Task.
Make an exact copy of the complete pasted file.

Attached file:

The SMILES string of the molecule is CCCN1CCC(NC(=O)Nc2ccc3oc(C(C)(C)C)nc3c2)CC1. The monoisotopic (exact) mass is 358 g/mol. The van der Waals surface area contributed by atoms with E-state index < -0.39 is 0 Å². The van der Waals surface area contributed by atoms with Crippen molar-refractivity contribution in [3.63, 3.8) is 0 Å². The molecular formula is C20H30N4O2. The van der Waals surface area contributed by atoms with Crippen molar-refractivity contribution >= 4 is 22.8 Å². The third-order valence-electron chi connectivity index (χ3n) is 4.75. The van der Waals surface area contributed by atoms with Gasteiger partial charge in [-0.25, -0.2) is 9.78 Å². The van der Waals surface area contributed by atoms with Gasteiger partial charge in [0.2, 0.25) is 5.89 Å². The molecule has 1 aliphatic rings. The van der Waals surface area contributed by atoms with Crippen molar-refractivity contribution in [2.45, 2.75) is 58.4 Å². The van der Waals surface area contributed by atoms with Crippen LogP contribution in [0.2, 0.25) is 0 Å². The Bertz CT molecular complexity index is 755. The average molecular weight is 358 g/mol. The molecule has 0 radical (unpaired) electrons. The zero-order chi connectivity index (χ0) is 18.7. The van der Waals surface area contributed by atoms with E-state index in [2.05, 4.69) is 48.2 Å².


The SMILES string of the molecule is CCCN1CCC(NC(=O)Nc2ccc3oc(C(C)(C)C)nc3c2)CC1. The monoisotopic (exact) mass is 358 g/mol. The van der Waals surface area contributed by atoms with E-state index < -0.39 is 0 Å². The van der Waals surface area contributed by atoms with Crippen molar-refractivity contribution in [3.63, 3.8) is 0 Å². The molecular formula is C20H30N4O2. The van der Waals surface area contributed by atoms with Crippen molar-refractivity contribution >= 4 is 22.8 Å². The third-order valence-electron chi connectivity index (χ3n) is 4.75. The van der Waals surface area contributed by atoms with Gasteiger partial charge in [-0.25, -0.2) is 9.78 Å². The van der Waals surface area contributed by atoms with Gasteiger partial charge in [0.2, 0.25) is 5.89 Å². The molecule has 1 aliphatic rings. The van der Waals surface area contributed by atoms with Crippen molar-refractivity contribution in [2.45, 2.75) is 58.4 Å². The van der Waals surface area contributed by atoms with Crippen LogP contribution in [0.2, 0.25) is 0 Å². The Bertz CT molecular complexity index is 755. The average molecular weight is 358 g/mol. The molecule has 0 radical (unpaired) electrons. The zero-order chi connectivity index (χ0) is 18.7. The van der Waals surface area contributed by atoms with E-state index in [2.05, 4.69) is 48.2 Å².